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Over the past few years, regulators have been demanding for better corporate governance and expecting much better insight into corporate governance and reporting practices on a range of key issues, from diversity to climate change. The corporations are urged to review their economic practices and mind-sets, putting greater focus on decision making and how this led to sustainable benefits for the shareholders and wider stakeholders.

Some of key areas of Corporate Governance in which changes are particularly being called for and raised debates on a new intensity are:

  • The purpose of the corporation;
  • The role of shareholders; and
  • Value creation and sustainability in the long term.

This is a fundamental debate about how we do business. The coronavirus pandemic has shown us that the way we do business is threatening the world. We want more and faster ways to maximize profit without understanding the consequences of destroying the environment and resources that are needed to run our business. Many are realizing that this form of capitalism with its emphasis on increasing short-term outcomes and focusing solely on profits is no longer sustainable. The pandemic raised a question that we rarely dared to ask ourselves: what is the true purpose of your business and what values should your business represent?

It is about the paradigm shift in how we do business

It is about changing our mentality and adopting a long-term perspective

As the response to today’s social and environmental challenges, a new model like the ‘stakeholder capitalism‘ is gaining ground. The main idea is to strike a balance between shareholder primacy and stakeholders’ interests. A new Davos Manifesto2020 released by the World Economic Forum states that businesses must be stewards of the environment, uphold human rights throughout their global supply chains, and pursue sustainable shareholder returns that do not sacrifice the future for the present.

More investors are also looking for ways to link environmental and social benefits to financial returns. The course shift has to take place, a shift away from the single-minded focus on profits and industry pressures to boost short-term results. But it will not happen without changing the culture and values that drive business.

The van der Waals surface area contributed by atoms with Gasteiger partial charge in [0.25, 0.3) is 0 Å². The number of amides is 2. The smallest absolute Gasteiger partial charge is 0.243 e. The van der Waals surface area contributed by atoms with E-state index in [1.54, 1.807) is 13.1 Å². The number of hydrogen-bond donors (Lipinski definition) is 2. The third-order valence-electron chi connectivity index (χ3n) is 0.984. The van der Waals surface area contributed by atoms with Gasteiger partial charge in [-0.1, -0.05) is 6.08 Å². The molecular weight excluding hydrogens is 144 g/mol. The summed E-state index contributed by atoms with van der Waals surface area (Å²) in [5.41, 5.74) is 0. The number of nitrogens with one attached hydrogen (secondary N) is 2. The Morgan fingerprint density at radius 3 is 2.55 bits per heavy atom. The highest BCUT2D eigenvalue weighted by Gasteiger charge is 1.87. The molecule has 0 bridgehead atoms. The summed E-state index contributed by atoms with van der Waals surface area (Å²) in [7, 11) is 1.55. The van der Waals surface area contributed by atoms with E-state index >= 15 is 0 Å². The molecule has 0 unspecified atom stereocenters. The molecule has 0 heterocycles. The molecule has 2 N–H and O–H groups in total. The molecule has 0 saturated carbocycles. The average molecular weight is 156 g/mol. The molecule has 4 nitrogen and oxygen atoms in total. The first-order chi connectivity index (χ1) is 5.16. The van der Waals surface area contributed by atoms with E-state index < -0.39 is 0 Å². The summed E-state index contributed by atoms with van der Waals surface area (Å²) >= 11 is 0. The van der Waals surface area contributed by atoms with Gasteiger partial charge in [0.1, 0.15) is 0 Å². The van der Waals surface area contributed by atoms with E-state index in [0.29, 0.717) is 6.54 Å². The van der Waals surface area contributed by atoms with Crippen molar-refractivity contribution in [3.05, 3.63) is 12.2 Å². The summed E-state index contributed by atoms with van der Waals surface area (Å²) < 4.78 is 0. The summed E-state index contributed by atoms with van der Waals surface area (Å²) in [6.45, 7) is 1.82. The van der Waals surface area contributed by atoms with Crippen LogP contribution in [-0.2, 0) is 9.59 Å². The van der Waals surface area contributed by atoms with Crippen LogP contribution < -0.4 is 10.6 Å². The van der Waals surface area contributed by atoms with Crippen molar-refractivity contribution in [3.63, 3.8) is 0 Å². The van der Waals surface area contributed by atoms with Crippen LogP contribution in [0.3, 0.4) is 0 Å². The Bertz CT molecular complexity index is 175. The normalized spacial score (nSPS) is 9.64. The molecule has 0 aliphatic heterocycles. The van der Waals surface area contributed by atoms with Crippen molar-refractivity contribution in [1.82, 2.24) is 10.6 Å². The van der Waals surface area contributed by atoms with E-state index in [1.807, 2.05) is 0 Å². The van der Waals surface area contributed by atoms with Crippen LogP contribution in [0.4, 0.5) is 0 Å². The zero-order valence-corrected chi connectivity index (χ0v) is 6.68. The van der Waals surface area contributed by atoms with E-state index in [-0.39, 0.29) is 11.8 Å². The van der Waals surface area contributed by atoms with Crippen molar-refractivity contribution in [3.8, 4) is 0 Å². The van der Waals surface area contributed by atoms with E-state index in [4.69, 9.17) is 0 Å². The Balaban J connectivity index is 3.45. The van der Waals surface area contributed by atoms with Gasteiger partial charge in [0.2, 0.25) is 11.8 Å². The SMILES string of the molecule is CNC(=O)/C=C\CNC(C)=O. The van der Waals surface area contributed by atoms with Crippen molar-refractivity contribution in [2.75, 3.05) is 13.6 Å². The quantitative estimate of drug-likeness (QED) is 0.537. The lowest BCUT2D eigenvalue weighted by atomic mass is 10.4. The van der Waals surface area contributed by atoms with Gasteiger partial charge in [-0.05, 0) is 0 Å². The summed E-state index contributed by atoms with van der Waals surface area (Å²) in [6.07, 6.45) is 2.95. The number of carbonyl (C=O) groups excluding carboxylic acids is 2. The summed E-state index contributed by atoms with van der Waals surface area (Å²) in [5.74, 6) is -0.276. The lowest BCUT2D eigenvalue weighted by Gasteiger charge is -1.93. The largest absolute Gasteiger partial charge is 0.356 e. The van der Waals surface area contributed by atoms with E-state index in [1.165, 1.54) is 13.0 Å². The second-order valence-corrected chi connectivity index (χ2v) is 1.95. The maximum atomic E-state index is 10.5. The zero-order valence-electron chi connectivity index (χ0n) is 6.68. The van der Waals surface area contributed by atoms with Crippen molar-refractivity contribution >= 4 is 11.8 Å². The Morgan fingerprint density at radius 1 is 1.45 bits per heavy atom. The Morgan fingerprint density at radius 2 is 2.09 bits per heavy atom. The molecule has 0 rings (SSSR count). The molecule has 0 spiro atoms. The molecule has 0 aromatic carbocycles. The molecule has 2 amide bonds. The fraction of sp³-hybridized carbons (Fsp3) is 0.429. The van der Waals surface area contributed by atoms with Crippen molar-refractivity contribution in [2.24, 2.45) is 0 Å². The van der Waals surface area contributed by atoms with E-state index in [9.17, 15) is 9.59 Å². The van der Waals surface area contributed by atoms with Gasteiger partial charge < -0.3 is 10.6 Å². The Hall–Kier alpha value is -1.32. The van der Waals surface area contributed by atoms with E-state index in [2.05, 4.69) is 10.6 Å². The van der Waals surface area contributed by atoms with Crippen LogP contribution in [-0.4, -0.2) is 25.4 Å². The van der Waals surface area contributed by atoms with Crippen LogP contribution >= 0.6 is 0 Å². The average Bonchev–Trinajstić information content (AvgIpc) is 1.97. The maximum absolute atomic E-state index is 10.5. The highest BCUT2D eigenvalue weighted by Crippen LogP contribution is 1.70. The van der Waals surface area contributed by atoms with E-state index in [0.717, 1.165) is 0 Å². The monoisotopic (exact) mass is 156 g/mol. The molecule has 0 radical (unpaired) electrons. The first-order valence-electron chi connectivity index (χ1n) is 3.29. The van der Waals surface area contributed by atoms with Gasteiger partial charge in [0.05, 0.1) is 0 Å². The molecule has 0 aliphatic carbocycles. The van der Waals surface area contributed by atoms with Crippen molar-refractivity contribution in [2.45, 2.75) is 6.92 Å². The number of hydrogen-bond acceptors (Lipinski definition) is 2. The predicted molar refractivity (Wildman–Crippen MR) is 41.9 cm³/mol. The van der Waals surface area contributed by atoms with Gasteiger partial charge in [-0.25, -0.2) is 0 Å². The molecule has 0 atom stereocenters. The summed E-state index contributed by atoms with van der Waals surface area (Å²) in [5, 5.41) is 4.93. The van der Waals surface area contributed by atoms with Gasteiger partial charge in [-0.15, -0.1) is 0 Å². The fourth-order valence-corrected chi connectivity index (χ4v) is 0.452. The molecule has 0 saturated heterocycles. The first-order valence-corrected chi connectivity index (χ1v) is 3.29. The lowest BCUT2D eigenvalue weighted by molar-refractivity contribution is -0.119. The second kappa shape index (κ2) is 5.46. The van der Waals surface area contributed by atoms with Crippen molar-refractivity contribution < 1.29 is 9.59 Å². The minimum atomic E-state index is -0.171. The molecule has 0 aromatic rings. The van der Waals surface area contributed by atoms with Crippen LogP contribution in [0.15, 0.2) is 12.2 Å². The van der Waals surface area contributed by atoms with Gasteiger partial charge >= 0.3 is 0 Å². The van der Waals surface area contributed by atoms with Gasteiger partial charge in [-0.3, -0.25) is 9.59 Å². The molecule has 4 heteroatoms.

We have come to a point where the debate about the new way of doing business has to come to an end. In today’s world of digitalisation, workforce transformation, shifting consumer attitudes and increased climate risk, the board plays a more active role than ever before in setting the tone for changing mentality, the values in the business and adopting a long-term perspective.

 

The Board’s Role in Helping Management Navigate Challenges

  1. Navigating Strategic Dualities
    The board plays a vital role in helping the management in navigating the strategic dualities in today’s world and understanding that effective corporate social responsibility management is not incompatible with shareholder value, and having wider interests can be the key to long-term financial performance. The board is responsible for setting and reconfirming the company’s purpose. A well-defined purpose will help to develop long-term strategy, operating practices and approach to risk. An effective board will manage the conflict and will find a balance between the short-term interests and the long-term impacts of its decisions.Currently, a bias towards short-term rather than long-term performance is stalling corporate actions. Accenture’s 2019 Strategy CEO Study on Sustainability shows that 55% of management says the pressure to operate with extreme cost – consciousness against investing in the longer-term strategic objectives is a key trade-off that management is facing (Picture 1).

Picture 1

Source: The Decade to Deliver: A Call to Business Action, The United Nations Global Compact — Accenture Strategy CEO Study on Sustainability, 2019

Over the past decades businesses became very transactional, focusing on today’s profitability and readiness to use any opportunity in the short-term horizon. Some of the strategic dualities in the Corporate Governance requiring consideration and striking the balance are: